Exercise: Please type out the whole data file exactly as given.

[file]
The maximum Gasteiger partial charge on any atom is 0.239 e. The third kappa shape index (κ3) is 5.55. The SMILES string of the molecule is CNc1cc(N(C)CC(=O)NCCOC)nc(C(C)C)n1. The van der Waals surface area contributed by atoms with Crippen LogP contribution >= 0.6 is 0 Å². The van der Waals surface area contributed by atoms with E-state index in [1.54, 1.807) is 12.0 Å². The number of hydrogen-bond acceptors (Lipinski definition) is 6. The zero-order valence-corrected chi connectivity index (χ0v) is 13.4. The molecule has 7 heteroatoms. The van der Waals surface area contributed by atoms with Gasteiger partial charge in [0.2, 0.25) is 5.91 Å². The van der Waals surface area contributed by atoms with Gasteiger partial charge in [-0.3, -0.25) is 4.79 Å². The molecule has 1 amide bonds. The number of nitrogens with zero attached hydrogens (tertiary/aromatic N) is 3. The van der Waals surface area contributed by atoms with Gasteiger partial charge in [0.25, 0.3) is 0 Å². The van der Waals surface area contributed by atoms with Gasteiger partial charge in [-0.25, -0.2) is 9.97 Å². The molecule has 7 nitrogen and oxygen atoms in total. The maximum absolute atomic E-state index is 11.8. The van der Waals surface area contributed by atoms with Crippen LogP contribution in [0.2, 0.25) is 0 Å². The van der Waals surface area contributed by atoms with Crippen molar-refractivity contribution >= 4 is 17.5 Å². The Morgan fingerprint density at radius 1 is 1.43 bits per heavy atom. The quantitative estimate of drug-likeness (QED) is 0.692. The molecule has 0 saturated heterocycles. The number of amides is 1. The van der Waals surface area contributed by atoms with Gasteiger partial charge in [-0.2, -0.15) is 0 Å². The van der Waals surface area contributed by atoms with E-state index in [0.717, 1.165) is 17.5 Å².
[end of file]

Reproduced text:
The maximum Gasteiger partial charge on any atom is 0.239 e. The third kappa shape index (κ3) is 5.55. The SMILES string of the molecule is CNc1cc(N(C)CC(=O)NCCOC)nc(C(C)C)n1. The van der Waals surface area contributed by atoms with Crippen LogP contribution >= 0.6 is 0 Å². The van der Waals surface area contributed by atoms with E-state index in [1.54, 1.807) is 12.0 Å². The number of hydrogen-bond acceptors (Lipinski definition) is 6. The zero-order valence-corrected chi connectivity index (χ0v) is 13.4. The molecule has 7 heteroatoms. The van der Waals surface area contributed by atoms with Gasteiger partial charge in [0.2, 0.25) is 5.91 Å². The van der Waals surface area contributed by atoms with Gasteiger partial charge in [-0.3, -0.25) is 4.79 Å². The molecule has 1 amide bonds. The number of nitrogens with zero attached hydrogens (tertiary/aromatic N) is 3. The van der Waals surface area contributed by atoms with Gasteiger partial charge in [0.25, 0.3) is 0 Å². The van der Waals surface area contributed by atoms with Gasteiger partial charge in [-0.25, -0.2) is 9.97 Å². The molecule has 7 nitrogen and oxygen atoms in total. The maximum absolute atomic E-state index is 11.8. The van der Waals surface area contributed by atoms with Crippen LogP contribution in [0.2, 0.25) is 0 Å². The van der Waals surface area contributed by atoms with Crippen molar-refractivity contribution >= 4 is 17.5 Å². The Morgan fingerprint density at radius 1 is 1.43 bits per heavy atom. The quantitative estimate of drug-likeness (QED) is 0.692. The molecule has 0 saturated heterocycles. The number of amides is 1. The van der Waals surface area contributed by atoms with Gasteiger partial charge in [-0.2, -0.15) is 0 Å². The van der Waals surface area contributed by atoms with E-state index in [0.717, 1.165) is 17.5 Å².